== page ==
Williams Hollow Trail is a 2.2 mile lightly trafficked loop trail located near Garfield, Arkansas that features beautiful wild flowers and is rated as moderate. The trail offers a number of activity options and is accessible year-round. Dogs are also able to use this trail but must be kept on leash.
dogs on leash
There were a few interesting parts, but I've seen way prettier trails and I didn't have to pay to walk them. This trail is part of the Pea Ridge National Military Park and you have to pay $15 just to see any part of the trails or historical sights and the only house that still stands isn't open. You can go up to it, but can't walk through it. Other than that, not a whole lot to see other than open fields, some cannons, and wooden fences.
Enjoyable trail through the beautiful Pea Ridge park landscape of fields and forest. We often see butterflies on the park trails. It would be a nice winter hike too as the trails do have tall grass growing.
There is very little buzz on the net about this trail. I am amazed that it is not on everyone's regional "must-do " list.
This is a wonderful, approx. 2 mile loop trail, located in the Pea Ridge National Military Park. This park is lightly visited, but was the site of a pivotal battle of the Civil War in the West. It is supposedly the most intact Civil War battlefield remaining. In addition, this area was witness to other important historical events that shaped our nation.
Many of the trails in this park are shown on maps provided by the Park Service, but are not named. I call this trail the Williams Hollow Trail.
The trailhead is at the Elkhorn Tavern, which was the site of a major skirmish in the battle. This is on the loop drive in the Park, and there is a good parking area. The Tavern itself is very charming, and is surrounded by zigzag split-rail fences and guarded by a battery of cannon. Unfortunately, the tavern has been closed for business for decades.
Heading north, the trail is a road through the forest that has seen a lot of history. Initially it was a military road that connected St. Louis to this region shortly after the Louisiana Purchase, although I suspect it was a trade route even before then. It was then used as part of the Trail of Tears, with thousands of people forced from their homes in the Southeast passing through here on the way to Oklahoma. Later, the Butterfield Overland Stage rattled up this same road, and later still it served as a route of retreat for the defeated Confederate forces.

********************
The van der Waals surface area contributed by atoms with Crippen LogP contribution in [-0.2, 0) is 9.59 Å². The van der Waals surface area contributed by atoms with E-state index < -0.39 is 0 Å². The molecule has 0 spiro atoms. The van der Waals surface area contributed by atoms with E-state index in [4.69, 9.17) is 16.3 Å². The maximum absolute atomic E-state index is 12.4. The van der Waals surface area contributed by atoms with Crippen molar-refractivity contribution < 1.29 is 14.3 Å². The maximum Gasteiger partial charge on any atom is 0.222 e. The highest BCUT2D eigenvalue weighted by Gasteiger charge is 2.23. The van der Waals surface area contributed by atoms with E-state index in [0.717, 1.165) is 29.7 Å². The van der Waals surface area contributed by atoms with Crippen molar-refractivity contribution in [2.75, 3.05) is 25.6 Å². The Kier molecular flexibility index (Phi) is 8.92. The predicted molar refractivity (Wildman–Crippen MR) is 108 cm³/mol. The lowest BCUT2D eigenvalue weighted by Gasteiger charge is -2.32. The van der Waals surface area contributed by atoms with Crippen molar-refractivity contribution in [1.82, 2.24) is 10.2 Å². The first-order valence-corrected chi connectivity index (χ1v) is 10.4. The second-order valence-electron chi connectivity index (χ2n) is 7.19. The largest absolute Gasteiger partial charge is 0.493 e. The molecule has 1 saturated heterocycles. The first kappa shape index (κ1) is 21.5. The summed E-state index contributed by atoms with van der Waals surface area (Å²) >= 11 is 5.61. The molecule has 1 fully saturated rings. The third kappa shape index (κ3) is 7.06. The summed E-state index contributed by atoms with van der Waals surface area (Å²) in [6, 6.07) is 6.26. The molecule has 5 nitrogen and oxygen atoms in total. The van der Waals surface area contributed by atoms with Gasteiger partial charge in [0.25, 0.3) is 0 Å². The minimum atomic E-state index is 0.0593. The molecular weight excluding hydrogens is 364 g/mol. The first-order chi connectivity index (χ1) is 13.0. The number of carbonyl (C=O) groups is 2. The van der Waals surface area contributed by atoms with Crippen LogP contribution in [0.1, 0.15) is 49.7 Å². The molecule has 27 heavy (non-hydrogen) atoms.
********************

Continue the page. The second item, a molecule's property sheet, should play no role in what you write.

The trail drops down gradual slope to a creek , where the foundations of a tannery are visible. The water and the oak trees found here provided the tannic acid needed for this labor. At the most northerly extent of this trail, a sign marks the site of a temporary field hospital for the fleeing Confederate army.
The trail turns southeast and ascends a short but moderately steep slope to the top of a plateau. The remainder of the trail is relatively flat. After walking about 3/4 mile through the forest, the trail turns west onto an old road and opens onto a large field on the south. This field and the Clemens house, with the foundation recently excavated, are surrounded by zigzag split rail fences. After another 1/4 mile, the road ends at the Elkhorn Tavern.
I highly recommend this trail. Without the whispers of past events, this would only be a pleasant walk through the woods. But in light of the events that shaped the lives of the soldiers, the Native Americans, and the settlers that passed through here, in my opinion this is an important, 5-star trail